Thanks Mom and Dad

For my column in today's newspaper, I interviewed a four-time Olympic gold medalist. She is an amazing, lifelong swimmer, who was considered an "elite athlete" by the age of 11.

Her parents didn't attend a single one of her swim meets.

They found her embarrassing — their daughter, the athlete. Their daughter, who would rather try to keep up with her four brothers than play house with the neighborhood girls. Their daughter, who could have taken advantage of a full scholarship to Vanderbilt if only her father would have signed the acceptance letter. Their daughter, who was accepted to medical school and law school but was told by her father that she could marry a doctor or lawyer, not become one.

Their daughter, who buried all four gold medals with her parents. Two in each casket.

She giggled as she told me she imagines them hanging from chains like that ghost Jacob Marley who haunts Ebenezer Scrooge. This probably makes her sound a bit evil, but she really isn't. She said that burying those medals freed her from a whole heap of resentment, and she was able to forgive and say goodbye.

As I listened to her story all I could think was how my parents would fly to the end of the earth, take out a second (or third) mortgage on their home if need be, to see me compete in anything that was that important to me. They raised me to believe that women are powerful, and that my dreams are not just attainable, they're acceptable.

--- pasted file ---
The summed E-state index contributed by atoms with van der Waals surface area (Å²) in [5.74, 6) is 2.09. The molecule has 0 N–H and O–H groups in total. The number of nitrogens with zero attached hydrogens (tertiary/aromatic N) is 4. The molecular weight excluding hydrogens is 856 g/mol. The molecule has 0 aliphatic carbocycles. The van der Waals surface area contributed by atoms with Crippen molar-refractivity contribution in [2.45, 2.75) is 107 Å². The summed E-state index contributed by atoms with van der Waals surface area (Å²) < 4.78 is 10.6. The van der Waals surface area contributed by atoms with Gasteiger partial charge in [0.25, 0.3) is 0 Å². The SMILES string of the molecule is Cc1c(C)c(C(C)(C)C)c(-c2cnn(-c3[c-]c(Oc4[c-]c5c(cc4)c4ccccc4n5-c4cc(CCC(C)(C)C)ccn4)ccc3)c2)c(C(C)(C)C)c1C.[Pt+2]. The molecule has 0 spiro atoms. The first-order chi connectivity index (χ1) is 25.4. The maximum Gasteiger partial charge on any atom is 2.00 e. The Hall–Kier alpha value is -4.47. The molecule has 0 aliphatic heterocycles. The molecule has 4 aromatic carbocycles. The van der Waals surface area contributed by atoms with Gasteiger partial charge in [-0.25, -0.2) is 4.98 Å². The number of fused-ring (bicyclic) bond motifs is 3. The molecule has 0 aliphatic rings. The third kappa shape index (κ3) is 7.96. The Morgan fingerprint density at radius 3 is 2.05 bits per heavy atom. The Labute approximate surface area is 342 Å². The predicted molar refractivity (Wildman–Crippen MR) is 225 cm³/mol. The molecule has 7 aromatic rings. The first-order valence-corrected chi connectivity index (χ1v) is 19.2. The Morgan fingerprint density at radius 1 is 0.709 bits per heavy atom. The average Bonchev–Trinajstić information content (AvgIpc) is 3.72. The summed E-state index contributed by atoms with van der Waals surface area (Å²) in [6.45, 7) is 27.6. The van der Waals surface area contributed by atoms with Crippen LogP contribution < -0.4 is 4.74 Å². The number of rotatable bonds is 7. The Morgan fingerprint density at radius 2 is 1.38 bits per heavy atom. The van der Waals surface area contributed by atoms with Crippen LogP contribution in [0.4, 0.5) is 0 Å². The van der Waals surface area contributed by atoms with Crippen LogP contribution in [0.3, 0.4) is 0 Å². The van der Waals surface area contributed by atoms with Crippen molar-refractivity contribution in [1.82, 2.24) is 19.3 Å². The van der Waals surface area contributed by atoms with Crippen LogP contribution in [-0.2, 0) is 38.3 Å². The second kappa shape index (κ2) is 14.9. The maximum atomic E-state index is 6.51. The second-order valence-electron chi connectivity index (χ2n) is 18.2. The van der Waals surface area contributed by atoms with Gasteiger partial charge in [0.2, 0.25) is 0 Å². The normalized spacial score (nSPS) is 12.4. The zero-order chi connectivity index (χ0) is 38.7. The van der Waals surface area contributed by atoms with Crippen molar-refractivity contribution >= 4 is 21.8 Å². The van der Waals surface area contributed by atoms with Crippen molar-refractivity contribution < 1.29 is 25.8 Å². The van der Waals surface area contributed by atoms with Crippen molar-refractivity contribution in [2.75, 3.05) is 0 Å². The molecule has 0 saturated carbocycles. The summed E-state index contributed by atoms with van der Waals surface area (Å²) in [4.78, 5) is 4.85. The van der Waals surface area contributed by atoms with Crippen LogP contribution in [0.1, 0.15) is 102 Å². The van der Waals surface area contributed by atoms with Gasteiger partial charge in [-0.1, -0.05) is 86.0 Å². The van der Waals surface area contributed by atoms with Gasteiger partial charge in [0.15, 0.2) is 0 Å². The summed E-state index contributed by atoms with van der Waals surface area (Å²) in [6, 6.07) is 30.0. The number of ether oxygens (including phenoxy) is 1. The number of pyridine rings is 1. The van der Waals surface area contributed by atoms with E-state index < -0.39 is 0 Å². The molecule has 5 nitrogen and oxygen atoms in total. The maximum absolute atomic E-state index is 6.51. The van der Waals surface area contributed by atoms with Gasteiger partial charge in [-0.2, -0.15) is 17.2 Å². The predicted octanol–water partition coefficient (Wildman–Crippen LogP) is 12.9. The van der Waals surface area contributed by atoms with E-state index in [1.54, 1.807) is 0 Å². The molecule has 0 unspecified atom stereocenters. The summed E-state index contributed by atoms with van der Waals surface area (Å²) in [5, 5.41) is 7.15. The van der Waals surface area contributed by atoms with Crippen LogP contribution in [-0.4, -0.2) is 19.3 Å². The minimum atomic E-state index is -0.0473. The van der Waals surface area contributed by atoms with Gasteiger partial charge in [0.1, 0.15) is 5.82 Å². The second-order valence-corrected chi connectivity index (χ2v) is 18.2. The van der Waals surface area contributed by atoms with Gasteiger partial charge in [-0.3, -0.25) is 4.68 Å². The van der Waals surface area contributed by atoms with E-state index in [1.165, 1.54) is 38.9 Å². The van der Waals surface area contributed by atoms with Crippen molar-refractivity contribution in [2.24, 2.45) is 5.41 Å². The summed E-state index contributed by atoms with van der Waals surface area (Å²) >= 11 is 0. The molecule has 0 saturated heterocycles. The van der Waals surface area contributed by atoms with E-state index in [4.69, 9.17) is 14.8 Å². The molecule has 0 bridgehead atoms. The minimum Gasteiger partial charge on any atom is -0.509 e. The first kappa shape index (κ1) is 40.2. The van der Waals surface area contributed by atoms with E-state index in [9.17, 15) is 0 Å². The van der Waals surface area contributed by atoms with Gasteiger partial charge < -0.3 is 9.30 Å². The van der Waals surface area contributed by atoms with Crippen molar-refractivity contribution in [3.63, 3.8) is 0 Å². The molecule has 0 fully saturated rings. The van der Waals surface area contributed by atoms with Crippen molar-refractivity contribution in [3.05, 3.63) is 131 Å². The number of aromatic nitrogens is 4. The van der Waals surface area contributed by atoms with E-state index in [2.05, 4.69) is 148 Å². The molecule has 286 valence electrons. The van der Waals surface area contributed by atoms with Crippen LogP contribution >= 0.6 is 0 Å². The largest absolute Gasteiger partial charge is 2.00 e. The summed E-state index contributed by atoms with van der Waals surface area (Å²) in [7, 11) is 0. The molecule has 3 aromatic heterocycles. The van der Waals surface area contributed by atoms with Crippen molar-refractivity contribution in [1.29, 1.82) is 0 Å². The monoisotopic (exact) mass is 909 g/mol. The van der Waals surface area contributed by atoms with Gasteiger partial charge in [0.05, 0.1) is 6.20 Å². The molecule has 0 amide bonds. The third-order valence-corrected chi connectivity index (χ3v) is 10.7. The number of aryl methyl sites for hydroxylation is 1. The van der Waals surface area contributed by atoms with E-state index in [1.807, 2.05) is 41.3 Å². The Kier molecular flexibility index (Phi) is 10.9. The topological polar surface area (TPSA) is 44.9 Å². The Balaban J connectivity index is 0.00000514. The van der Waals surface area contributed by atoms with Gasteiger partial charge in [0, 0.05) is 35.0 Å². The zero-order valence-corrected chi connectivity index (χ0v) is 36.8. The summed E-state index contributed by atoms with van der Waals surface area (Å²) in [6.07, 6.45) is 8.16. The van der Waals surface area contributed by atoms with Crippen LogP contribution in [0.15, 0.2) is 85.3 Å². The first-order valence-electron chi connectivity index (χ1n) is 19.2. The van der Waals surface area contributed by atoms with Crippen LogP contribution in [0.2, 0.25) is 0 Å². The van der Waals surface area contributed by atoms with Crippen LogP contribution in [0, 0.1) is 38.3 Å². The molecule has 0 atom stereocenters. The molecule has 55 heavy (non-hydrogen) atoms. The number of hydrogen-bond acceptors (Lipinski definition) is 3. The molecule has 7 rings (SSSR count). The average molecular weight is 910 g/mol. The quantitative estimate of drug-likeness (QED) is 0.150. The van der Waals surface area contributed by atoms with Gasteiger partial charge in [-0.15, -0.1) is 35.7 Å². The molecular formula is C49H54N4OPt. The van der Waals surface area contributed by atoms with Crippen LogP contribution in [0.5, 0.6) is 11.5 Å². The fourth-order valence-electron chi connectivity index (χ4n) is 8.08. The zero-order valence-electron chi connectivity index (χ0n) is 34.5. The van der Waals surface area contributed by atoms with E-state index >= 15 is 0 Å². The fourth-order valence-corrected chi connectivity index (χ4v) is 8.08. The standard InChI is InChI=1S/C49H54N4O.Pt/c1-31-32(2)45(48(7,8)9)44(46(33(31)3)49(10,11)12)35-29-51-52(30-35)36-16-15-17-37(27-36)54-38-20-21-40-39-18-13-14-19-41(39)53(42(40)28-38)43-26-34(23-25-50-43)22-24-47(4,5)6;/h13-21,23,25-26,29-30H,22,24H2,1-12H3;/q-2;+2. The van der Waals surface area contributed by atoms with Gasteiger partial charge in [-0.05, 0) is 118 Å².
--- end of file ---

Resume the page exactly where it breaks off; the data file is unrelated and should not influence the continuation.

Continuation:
Jill — the swimmer, the athlete, the embarrassment — is now battling stage 4 cancer. May God bless her.

And thanks, Mom and Dad.


BookEnds, LLC said...

Kim sent this along to me so I had to comment. What a horribly sad story. I too feel very lucky to have parents who sat through countless volleyball games (while I sat on the bench), endless plays (and I really mean endless) and did probably one of the hardest things a parent can do. Encouraged me to move thousands of miles away because they knew it meant following my dreams.

Great, great post!


Kim said...

There you go making me weep again. Great post and great article.

P.S. -- Don't tell her I told you, but I read it to my mom and she cried too.

Robyn said...

Aww, shucks. :) You read what to your mom - the post or the column?

Amy said...

wow -- every day we realize how lucky we really are, despite the challenges we face. thanks for sharing.